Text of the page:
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Scripting Eclipse with the Monkey Project: An Introduction

02.04.2008
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Whenever it comes to non standard tasks, scripting is handy. Linux has shell scripting, GIMP supports Python, modern text editors support macros. Now Eclipse users have no longer to be ashamed. There is new star in Eclipse.org constellation - the Monkey project. This new, yet mature project, gives you the way to automate and speed up development using scripts.

How many times you were switching to shell only to use grep/sed/awk team? How often you had and idea for new functionality, but complex Eclipse architecture stopped you from extending the platform? This article will give a brief look over this new capability, introduced to wide audience in Europa (Eclipse 3.3) release.

This article expects from you to have at least basic knowledge about Eclipse, and extension points.
Should you lack this knowledge, the following short publications are very useful:

Installation

Best way to start with Monkey is to use Eclipse 3.3. When you download a copy, start it up and use update site to install the project. Check Europa Discovery Site > Other Tools > Eclipse Monkey on features selection screen (see following screen)

 

 

 

 

 

 

 

 

 

 

 

 

 

 

 

 

 

Figure 1. The Monkey project - installation

Press "Select Required" button if you see an error message, that adds required dependencies. Proceed with installation and restart Eclipse if required.

After the installation is finished take a look at menu bar, you should notice new item named "Scripts" - all available scripts are exposed here. You may try one of the examples. To do this, click on "Scripts" menu and select "Examples". "Eclipse Monkey Examples" project gets created in your workspace. This is a set of example scripts, created to familiarize users with Monkey project. Again go to "Scripts" menu, this time select Hello > Bjorn item. Pop-up dialog with a message is shown as a result of script execution. Congratulations! The Monkey is working.

Anatomy of a Monkey script

Take a closer look at "Eclipse Monkey Examples" project. When you expand, you will see a "scripts" folder with files inside. Those are script files - one script per file. Whenever new script is added, deleted or there is a change to existing file, the Monkey rebuilds its menu. Now I will explain the scripts structure.

The example we just launched is stored in Hello__Bjorn.js file. Open it in an editor:

/* 
* Menu: Hello > Bjorn
* Kudos: Ward Cunningham & Bjorn Freeman-Benson
* License: EPL 1.0
*/
function main() {
text = "Hello Bjorn\n\n";
text += "The quick brown fox jumped over the lazy dog's back.";
text += "Now is the time for all good men to come to the aid of their country."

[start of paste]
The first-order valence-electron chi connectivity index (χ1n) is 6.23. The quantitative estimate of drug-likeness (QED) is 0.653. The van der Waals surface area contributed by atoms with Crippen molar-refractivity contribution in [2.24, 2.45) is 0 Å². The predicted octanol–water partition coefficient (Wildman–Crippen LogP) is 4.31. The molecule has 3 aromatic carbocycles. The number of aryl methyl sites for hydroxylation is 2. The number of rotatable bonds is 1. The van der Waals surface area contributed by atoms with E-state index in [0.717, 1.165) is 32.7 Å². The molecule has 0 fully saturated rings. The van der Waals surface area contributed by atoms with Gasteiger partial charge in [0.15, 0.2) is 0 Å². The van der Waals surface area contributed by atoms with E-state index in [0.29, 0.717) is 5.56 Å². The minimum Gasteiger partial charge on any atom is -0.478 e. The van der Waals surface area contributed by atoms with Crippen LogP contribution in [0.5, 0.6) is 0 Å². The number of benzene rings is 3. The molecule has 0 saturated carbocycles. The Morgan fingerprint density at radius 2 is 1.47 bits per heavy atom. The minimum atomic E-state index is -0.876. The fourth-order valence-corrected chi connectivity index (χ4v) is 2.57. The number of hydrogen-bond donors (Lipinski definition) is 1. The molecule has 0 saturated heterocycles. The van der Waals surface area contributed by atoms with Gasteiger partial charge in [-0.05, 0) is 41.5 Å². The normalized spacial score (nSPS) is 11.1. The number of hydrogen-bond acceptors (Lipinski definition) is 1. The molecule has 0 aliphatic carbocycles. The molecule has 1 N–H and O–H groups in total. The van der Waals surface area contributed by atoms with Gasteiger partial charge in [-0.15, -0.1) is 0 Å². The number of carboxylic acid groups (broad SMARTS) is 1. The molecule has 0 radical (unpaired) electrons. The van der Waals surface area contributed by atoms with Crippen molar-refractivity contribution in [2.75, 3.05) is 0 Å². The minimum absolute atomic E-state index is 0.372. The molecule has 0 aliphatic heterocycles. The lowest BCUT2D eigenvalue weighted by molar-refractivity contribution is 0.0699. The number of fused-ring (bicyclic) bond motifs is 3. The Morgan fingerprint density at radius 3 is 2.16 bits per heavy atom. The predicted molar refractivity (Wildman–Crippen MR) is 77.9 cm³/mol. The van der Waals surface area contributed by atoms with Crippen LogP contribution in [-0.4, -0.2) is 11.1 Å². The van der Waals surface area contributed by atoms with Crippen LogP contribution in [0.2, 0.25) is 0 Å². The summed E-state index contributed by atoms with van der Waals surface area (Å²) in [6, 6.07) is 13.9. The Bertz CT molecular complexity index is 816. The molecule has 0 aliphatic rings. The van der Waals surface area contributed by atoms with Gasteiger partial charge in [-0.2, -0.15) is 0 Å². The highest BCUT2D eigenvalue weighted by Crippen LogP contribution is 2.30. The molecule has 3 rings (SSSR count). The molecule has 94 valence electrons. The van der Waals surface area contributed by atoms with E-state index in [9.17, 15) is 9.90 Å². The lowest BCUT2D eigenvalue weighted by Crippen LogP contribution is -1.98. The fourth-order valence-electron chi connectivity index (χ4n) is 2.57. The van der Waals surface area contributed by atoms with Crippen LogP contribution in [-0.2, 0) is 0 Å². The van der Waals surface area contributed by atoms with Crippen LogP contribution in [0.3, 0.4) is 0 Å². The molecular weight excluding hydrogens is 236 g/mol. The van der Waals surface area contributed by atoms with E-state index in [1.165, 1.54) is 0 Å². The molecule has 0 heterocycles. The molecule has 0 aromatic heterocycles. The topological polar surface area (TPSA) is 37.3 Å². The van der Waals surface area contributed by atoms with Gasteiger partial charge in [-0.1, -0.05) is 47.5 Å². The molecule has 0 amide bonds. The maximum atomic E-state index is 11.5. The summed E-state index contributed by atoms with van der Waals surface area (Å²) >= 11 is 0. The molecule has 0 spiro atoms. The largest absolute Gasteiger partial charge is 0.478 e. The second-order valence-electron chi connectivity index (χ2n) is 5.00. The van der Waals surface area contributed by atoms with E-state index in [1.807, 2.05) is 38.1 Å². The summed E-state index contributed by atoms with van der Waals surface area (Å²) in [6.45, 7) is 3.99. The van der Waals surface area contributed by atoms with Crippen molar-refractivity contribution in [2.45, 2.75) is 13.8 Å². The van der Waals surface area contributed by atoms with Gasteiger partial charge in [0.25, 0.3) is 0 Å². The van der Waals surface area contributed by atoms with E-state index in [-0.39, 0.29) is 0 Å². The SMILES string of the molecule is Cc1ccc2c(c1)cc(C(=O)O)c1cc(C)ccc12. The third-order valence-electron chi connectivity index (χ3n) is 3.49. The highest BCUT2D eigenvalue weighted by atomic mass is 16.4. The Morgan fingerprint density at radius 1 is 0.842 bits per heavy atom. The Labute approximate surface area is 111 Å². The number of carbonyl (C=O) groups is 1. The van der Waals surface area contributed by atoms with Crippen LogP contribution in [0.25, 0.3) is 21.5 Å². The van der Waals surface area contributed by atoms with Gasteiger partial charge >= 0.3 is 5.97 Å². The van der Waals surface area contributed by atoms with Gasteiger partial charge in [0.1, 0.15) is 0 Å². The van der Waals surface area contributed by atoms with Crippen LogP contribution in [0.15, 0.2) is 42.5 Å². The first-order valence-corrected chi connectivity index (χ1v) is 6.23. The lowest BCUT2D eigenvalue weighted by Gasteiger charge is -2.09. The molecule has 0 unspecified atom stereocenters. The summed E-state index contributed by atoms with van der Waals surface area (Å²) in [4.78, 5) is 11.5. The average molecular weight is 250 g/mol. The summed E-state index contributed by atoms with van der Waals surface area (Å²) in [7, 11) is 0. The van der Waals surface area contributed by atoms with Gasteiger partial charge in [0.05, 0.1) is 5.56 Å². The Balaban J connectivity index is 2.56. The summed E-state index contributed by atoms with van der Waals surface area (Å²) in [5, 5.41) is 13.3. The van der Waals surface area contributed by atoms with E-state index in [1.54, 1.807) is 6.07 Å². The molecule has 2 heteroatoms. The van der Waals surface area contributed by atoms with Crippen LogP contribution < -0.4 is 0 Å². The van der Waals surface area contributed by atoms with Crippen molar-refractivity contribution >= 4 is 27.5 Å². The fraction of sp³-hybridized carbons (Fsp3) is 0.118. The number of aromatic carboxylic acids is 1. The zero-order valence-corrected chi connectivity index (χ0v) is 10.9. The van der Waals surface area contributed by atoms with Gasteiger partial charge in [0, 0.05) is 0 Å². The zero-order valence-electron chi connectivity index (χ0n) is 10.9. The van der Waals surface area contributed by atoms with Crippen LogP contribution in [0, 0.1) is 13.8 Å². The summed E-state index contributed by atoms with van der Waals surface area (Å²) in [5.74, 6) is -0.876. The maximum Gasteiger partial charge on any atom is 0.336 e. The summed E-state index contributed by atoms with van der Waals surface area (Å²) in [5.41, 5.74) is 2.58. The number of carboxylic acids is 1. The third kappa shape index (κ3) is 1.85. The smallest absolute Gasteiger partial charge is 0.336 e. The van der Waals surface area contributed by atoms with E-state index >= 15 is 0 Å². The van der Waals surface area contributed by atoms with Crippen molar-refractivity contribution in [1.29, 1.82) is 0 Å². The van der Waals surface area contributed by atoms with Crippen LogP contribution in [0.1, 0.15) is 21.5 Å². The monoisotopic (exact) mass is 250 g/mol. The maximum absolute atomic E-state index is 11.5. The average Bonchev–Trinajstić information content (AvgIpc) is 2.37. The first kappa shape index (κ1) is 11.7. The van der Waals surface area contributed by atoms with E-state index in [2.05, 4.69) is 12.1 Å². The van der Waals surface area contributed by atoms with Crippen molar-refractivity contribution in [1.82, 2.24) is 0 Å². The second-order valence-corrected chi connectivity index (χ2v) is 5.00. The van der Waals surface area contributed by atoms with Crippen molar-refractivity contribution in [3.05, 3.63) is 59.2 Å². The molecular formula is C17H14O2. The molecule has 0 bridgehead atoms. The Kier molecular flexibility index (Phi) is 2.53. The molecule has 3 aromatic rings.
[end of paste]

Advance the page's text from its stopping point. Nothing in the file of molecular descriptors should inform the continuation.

Packages.org.eclipse.jface.dialogs.MessageDialog.openInformation(
window.getShell(),
"Monkey Dialog",
text )
}

First thing to notice is JavaScript comment, this is a header. You have to remember that Menu field is mandatory. Its content is straightforward: elements separated by > character form menu location, last element is a script name.


 

 

 

Figure 2. Location defined in a header makes script available in the menu.

Although other header fields are optional, it is a good manner to add Kudos and License.

Function main goes after the header. This is where the Monkey will start script execution. First the text variable with the message is created. Then you see a reference to a Java class: MessageDialog. This is use of Rhino concept: fully qualified Java class name prefixed with Package keyword. Rhino is one of the first scripting engines that brought JavaScript to Java world, and it's used in current Monkey implementation. The window keyword is a variable provided by scripting engine. It is one of many predefined variables, giving a way to interact with Eclipse. Later you will learn more about this, now just assume the window variable is an object giving an access to Eclipse workbench (org.eclipse.ui.IWorkbenchWindow). The window.getShell() method returns workbench window's shell - Shell is an Eclipse concept, representing window visible to the user - necessary to create MessageDialog.

Internals

After first bite of the Monkey it is time to show you how it works inside. Look at the following UML diagram.

 

 

 

 

 

 

 

 

 

 

 

 


 

 

Figure 3. UML diagram presenting major Monkey elements.

When Eclipse platform starts, EclipsePlugin creates the "Scripts" menu and its content, then registers a listener (UpdateMonkeyActionsResourceChangeListener), to keep menu content synchronized with scripts. Menu items are represented by MenuRunMonkeyScript class, derived from org.eclipse.jface.action.IAction. Whenever you select from the menu a script to run, the action obtains script runner from the corresponding IMonkeyLanguageFactory implementation, and delegates request to IMonkeyScriptRunner implementation. Apart from producing script runner, the language factory's role is to understand the script's header and produce a ScriptMetadata object as a result from the getScriptMetadata method. Generally speaking ScriptMetadata represents fields defined in the header. Script runner is the one to run the script. For now there is only a JavaScriptRunner implementation available, allowing to create the Monkey scripts in JavaScript. Other languages are supported by forked project GroovyMonkey, which I will cover later.
References
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